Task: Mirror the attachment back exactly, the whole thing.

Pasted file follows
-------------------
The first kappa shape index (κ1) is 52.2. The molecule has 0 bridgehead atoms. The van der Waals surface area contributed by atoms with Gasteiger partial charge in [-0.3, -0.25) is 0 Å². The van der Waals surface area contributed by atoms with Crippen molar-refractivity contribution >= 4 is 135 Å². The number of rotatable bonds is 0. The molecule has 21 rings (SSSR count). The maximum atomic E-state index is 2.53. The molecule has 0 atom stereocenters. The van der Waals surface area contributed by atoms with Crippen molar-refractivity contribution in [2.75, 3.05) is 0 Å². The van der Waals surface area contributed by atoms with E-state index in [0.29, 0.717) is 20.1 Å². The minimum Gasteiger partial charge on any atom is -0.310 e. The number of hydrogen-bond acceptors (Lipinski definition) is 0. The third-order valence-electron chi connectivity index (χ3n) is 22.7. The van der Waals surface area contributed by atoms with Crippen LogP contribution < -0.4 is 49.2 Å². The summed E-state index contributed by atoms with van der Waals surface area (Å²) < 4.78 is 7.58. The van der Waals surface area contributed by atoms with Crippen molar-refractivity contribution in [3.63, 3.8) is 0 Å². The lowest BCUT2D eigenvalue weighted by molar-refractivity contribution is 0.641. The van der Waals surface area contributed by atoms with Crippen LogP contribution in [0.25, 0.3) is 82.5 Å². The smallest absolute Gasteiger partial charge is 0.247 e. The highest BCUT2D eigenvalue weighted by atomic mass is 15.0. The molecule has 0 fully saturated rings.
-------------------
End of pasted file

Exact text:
The first kappa shape index (κ1) is 52.2. The molecule has 0 bridgehead atoms. The van der Waals surface area contributed by atoms with Gasteiger partial charge in [-0.3, -0.25) is 0 Å². The van der Waals surface area contributed by atoms with Crippen molar-refractivity contribution >= 4 is 135 Å². The number of rotatable bonds is 0. The molecule has 21 rings (SSSR count). The maximum atomic E-state index is 2.53. The molecule has 0 atom stereocenters. The van der Waals surface area contributed by atoms with Crippen molar-refractivity contribution in [2.75, 3.05) is 0 Å². The van der Waals surface area contributed by atoms with E-state index in [0.29, 0.717) is 20.1 Å². The minimum Gasteiger partial charge on any atom is -0.310 e. The number of hydrogen-bond acceptors (Lipinski definition) is 0. The third-order valence-electron chi connectivity index (χ3n) is 22.7. The van der Waals surface area contributed by atoms with Crippen LogP contribution < -0.4 is 49.2 Å². The summed E-state index contributed by atoms with van der Waals surface area (Å²) < 4.78 is 7.58. The van der Waals surface area contributed by atoms with Crippen molar-refractivity contribution in [3.63, 3.8) is 0 Å². The lowest BCUT2D eigenvalue weighted by molar-refractivity contribution is 0.641. The van der Waals surface area contributed by atoms with Crippen LogP contribution in [0.25, 0.3) is 82.5 Å². The smallest absolute Gasteiger partial charge is 0.247 e. The highest BCUT2D eigenvalue weighted by atomic mass is 15.0. The molecule has 0 fully saturated rings.